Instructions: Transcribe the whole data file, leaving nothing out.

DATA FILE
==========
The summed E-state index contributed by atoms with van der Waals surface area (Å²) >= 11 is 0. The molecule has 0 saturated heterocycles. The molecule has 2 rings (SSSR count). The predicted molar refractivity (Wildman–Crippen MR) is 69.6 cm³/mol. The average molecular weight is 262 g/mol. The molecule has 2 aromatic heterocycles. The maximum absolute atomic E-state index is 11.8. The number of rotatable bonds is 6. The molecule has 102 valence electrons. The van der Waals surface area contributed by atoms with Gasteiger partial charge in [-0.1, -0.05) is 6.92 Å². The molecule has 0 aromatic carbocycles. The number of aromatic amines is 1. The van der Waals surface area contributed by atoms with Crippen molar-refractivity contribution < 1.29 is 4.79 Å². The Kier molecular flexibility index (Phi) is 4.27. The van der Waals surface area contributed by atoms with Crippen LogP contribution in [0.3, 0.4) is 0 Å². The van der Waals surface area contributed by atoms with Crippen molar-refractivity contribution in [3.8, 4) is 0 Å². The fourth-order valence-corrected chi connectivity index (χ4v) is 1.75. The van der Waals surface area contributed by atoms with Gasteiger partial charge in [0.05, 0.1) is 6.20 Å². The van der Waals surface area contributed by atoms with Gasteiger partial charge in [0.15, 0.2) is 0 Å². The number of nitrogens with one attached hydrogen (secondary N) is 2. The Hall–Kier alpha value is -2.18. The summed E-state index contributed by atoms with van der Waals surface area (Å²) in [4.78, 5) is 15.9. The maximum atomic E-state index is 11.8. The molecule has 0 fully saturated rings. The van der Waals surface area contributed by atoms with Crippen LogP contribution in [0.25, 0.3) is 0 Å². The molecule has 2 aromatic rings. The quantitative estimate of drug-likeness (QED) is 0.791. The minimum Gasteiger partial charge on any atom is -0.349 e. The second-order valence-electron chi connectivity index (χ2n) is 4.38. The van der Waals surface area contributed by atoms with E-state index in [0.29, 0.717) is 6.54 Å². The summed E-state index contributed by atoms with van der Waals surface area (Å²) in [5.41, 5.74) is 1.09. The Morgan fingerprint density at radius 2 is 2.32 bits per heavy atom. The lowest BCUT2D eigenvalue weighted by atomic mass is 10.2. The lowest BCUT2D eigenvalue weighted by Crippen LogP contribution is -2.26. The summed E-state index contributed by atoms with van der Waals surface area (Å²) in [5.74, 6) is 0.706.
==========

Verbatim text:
The summed E-state index contributed by atoms with van der Waals surface area (Å²) >= 11 is 0. The molecule has 0 saturated heterocycles. The molecule has 2 rings (SSSR count). The predicted molar refractivity (Wildman–Crippen MR) is 69.6 cm³/mol. The average molecular weight is 262 g/mol. The molecule has 2 aromatic heterocycles. The maximum absolute atomic E-state index is 11.8. The number of rotatable bonds is 6. The molecule has 102 valence electrons. The van der Waals surface area contributed by atoms with Gasteiger partial charge in [-0.1, -0.05) is 6.92 Å². The molecule has 0 aromatic carbocycles. The number of aromatic amines is 1. The van der Waals surface area contributed by atoms with Crippen molar-refractivity contribution < 1.29 is 4.79 Å². The Kier molecular flexibility index (Phi) is 4.27. The van der Waals surface area contributed by atoms with Crippen LogP contribution in [0.3, 0.4) is 0 Å². The van der Waals surface area contributed by atoms with Crippen molar-refractivity contribution in [3.8, 4) is 0 Å². The fourth-order valence-corrected chi connectivity index (χ4v) is 1.75. The van der Waals surface area contributed by atoms with Gasteiger partial charge in [0.05, 0.1) is 6.20 Å². The van der Waals surface area contributed by atoms with Gasteiger partial charge in [0.15, 0.2) is 0 Å². The number of nitrogens with one attached hydrogen (secondary N) is 2. The Hall–Kier alpha value is -2.18. The summed E-state index contributed by atoms with van der Waals surface area (Å²) in [4.78, 5) is 15.9. The maximum atomic E-state index is 11.8. The molecule has 0 fully saturated rings. The van der Waals surface area contributed by atoms with Crippen LogP contribution in [0.25, 0.3) is 0 Å². The molecule has 2 aromatic rings. The quantitative estimate of drug-likeness (QED) is 0.791. The minimum Gasteiger partial charge on any atom is -0.349 e. The second-order valence-electron chi connectivity index (χ2n) is 4.38. The van der Waals surface area contributed by atoms with E-state index in [0.29, 0.717) is 6.54 Å². The summed E-state index contributed by atoms with van der Waals surface area (Å²) in [5.41, 5.74) is 1.09. The Morgan fingerprint density at radius 2 is 2.32 bits per heavy atom. The lowest BCUT2D eigenvalue weighted by atomic mass is 10.2. The lowest BCUT2D eigenvalue weighted by Crippen LogP contribution is -2.26. The summed E-state index contributed by atoms with van der Waals surface area (Å²) in [5.74, 6) is 0.706.